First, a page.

What are these fittings called?

I need to buy a few tubing fittings similar to those shown in this photo, but my search for them is
considerably hampered by not knowing what they're called. Any help would be appreciated.
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The purpose is to make a temporary butt joint between the end of one tube and the side of
another, by attaching with a screw.
Reply to
Doug Miller
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Doug Miller fired this volley in news:XnsA38479B16993Bdougmilmaccom@78.46.70.116:
Those are not "tube fittings". They're mechanical adaptors that are probably custom-made by the company making the chair/table/tent/whatever into which they assemble.
They are called "plastic aluminum tube joiners".
What were they part of? The manufacturer of the original device is probably the best source for them.
Lloyd
Reply to
Lloyd E. Sponenburgh
I've never seen a name for them. It looks like something from a medical mobility assistance device.
For temporary use would chain link fence post tee joint clamps work? The smallest size is 1.315" top rail, called "1-3/8."
A fence company would have a much better selection than the big-box stores.
-jsw
Reply to
Jim Wilkins
You could make one similar to a diagonally split bicycle handlebar stem: -jsw
Reply to
Jim Wilkins
Radius tube connectors here
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Reply to
David Billington
Easy enough to make with a milling machine or drill press. Nylon bar stock, drill the peice in half to form the coped end, then drill and tap center.
Reply to
clare
Doug Miller wrote in news:XnsA38479B16993Bdougmilmaccom@78.46.70.116:
"radius tube connectors"
Reply to
Ian Malcolm
Ian Malcolm wrote in news:XnsA384C521C15AF0xDEADBEEF@78.46.70.116:
Thanks to all who replied. I think this will put me on the right track.
Yes, I could get them from the manufacturer of the parts in the photo, but I need them sooner than I'm likely to get them that way. If I can't find a local source, I need to make my own.
Fence-post fittings are too large; the tubing in the photo is 7/8" OD.
Reply to
Doug Miller
Or use neoprene rubber "well nuts"
Reply to
Shed_Fiddler
but I need them sooner
I need to make my own.
Looks like pretty thin wall. Maybe force a 7/8 OD wooden dowel into it?
Reply to
Guv Bob
"Guv Bob" wrote in news:NO- dnU73vYRZGnTOnZ2dnUVZ snipped-for-privacy@earthlink.com:
[...]
Force a 7/8 OD wooden dowel inside a 7/8 OD aluminum tube?
Yes, the wall is pretty thin, but it's not zero. Somehow, I don't think that's going to work very well.
Reply to
Doug Miller
Heating the aluminum tube might expand it more than the thickness of the metal. If so a hot tube might swallow a dowel and cool skin tight.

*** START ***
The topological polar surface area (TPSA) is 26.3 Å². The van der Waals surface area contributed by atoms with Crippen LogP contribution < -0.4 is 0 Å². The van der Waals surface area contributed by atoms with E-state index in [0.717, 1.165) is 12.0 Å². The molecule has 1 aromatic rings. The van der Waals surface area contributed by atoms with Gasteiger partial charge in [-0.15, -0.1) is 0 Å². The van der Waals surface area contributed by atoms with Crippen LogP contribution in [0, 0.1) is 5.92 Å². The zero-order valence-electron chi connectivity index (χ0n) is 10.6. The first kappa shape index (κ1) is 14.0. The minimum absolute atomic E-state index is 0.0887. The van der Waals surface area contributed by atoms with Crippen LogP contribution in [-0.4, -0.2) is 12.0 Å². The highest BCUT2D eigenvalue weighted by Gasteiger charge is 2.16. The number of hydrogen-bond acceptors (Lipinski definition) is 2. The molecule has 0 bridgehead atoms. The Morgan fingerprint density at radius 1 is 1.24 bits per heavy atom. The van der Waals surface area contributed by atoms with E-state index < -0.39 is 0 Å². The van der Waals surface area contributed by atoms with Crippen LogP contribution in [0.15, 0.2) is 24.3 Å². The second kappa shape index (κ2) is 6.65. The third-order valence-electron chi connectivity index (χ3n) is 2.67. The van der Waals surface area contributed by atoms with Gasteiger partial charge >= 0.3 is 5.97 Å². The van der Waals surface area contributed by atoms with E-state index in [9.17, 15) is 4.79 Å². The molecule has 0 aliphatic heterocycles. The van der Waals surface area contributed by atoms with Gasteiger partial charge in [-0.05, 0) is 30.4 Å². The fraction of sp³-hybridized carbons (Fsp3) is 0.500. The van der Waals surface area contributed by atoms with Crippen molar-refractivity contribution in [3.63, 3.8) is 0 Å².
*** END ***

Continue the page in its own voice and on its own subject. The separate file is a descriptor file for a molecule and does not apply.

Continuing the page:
Martin
Reply to
Martin Eastburn
Martin Eastburn wrote in news:PUzGv.194874$ne6.53439 @fx09.iad:
No, it won't. Aluminum expands about 12 parts per million per degree Fahrenheit. It would have to be heated to over 800 degrees F to increase the ID by just 1% -- and that's not nearly enough to make the ID as large as the room-temperature OD.
We won't even talk about what that would do to the wooden dowel...
Reply to
Doug Miller
What type of expansion is that? Volume ?
Try linear expansion. around the circle. It is a long ring. A ring will expand more.
Think wagon wheel expanding the wheel band in a fire and then sliding it onto the oak frame of the wheel. cool with water and it fits tight.
one of the experiments in thermo labs is to take a ring and a ball that have the same outsides. Heat both in a flame and the ball slides easily through the ring. Volume is less than linear of the ring.
Martin
Reply to
Martin Eastburn
Martin Eastburn wrote in news:EYAGv.230786$ snipped-for-privacy@fx05.iad:
No, linear expansion.
No, it will not. The diameter and the circumference increase by exactly the same proportion.
Related thought experiment: suppose you have a string wrapped tightly around the surface of the earth. How much longer does that string need to be, if you want to put it on one-foot-high standoffs all around the planet?
I understand how that works. Do you understand that it's not *at all* the same situation? Fitting a steel band over an oaken wagon wheel requires only that the ID of the band is less than the OD of the wheel at ambient temperature but greater than the OD of the *wheel* when heated -- *not* that the ID of the band when heated exceeds the OD of the *band* at ambient.
Do the calculations. Assume an aluminum tube with 0.875" OD, 0.050" walls, and therefore 0.775" ID, at 75 deg F. To what temperature must the tube be heated to increase its ID to 0.875"?
Reply to
Doug Miller
...
... About 8" (two feet / pi).
Related thought experiment: Suppose you have a mile of railroad track. Supp ose it gets really hot and the track expands (in length) by one inch. Suppo se that, due to the expansion, the track buckles in the middle, forming an isosceles triangle. How high will the bump in the middle be?
Reply to
rangerssuck
Uh, that's two feet *times* pi.
Reply to
Ed Huntress
...
C2=pi*D2; C1=pi*D1 --> C2-C1=pi*(D2-D1) = 2*pi ft
Reply to
dpb
yeah, well, haven't finished the morning coffee yet. Besides, by the time t hey finished building all those little standoffs, I'd have been paid and sp ent the money. So sue me ;-) And it's all a trick question anyway: EVERYONE knows the earth is flat.
uppose it gets really hot and the track expands (in length) by one inch. Su ppose that, due to the expansion, the track buckles in the middle, forming an isosceles triangle. How high will the bump in the middle be?
Reply to
rangerssuck
Don't forget that the string will stretch. And there is the catenary curve droop of the string *between* the standoffs. Those two factors work against each other.
Are we having fun yet? d8-)
Reply to
Ed Huntress

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